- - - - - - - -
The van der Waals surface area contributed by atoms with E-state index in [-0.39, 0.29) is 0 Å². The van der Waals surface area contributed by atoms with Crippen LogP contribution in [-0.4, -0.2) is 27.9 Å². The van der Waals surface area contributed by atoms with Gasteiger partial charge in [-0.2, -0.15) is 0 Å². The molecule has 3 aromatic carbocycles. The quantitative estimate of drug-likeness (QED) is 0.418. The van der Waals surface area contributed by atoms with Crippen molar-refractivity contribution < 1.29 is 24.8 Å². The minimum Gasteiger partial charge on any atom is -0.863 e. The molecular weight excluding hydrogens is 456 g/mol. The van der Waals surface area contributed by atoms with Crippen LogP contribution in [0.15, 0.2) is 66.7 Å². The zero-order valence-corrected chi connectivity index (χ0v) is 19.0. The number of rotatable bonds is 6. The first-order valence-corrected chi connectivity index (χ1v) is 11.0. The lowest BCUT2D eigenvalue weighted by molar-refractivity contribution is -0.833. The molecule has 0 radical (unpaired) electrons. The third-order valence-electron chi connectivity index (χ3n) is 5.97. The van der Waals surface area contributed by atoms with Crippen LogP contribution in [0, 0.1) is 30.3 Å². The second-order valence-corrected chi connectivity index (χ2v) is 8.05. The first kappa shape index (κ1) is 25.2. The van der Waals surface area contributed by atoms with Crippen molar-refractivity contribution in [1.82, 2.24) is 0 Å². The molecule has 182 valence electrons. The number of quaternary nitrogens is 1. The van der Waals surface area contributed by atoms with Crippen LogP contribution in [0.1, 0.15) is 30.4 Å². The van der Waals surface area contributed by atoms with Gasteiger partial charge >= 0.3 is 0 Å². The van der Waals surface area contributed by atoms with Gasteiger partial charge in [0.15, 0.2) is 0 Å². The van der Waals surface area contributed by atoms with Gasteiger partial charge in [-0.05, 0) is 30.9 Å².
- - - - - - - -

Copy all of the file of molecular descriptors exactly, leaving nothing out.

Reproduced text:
The van der Waals surface area contributed by atoms with E-state index in [-0.39, 0.29) is 0 Å². The van der Waals surface area contributed by atoms with Crippen LogP contribution in [-0.4, -0.2) is 27.9 Å². The van der Waals surface area contributed by atoms with Gasteiger partial charge in [-0.2, -0.15) is 0 Å². The molecule has 3 aromatic carbocycles. The quantitative estimate of drug-likeness (QED) is 0.418. The van der Waals surface area contributed by atoms with Crippen molar-refractivity contribution < 1.29 is 24.8 Å². The minimum Gasteiger partial charge on any atom is -0.863 e. The molecular weight excluding hydrogens is 456 g/mol. The van der Waals surface area contributed by atoms with Crippen LogP contribution in [0.15, 0.2) is 66.7 Å². The zero-order valence-corrected chi connectivity index (χ0v) is 19.0. The number of rotatable bonds is 6. The first-order valence-corrected chi connectivity index (χ1v) is 11.0. The lowest BCUT2D eigenvalue weighted by molar-refractivity contribution is -0.833. The molecule has 0 radical (unpaired) electrons. The third-order valence-electron chi connectivity index (χ3n) is 5.97. The van der Waals surface area contributed by atoms with Crippen LogP contribution in [0, 0.1) is 30.3 Å². The second-order valence-corrected chi connectivity index (χ2v) is 8.05. The first kappa shape index (κ1) is 25.2. The van der Waals surface area contributed by atoms with Crippen molar-refractivity contribution in [1.82, 2.24) is 0 Å². The molecule has 182 valence electrons. The number of quaternary nitrogens is 1. The van der Waals surface area contributed by atoms with Crippen LogP contribution in [0.1, 0.15) is 30.4 Å². The van der Waals surface area contributed by atoms with Gasteiger partial charge >= 0.3 is 0 Å². The van der Waals surface area contributed by atoms with Gasteiger partial charge in [0.15, 0.2) is 0 Å². The van der Waals surface area contributed by atoms with Gasteiger partial charge in [-0.05, 0) is 30.9 Å².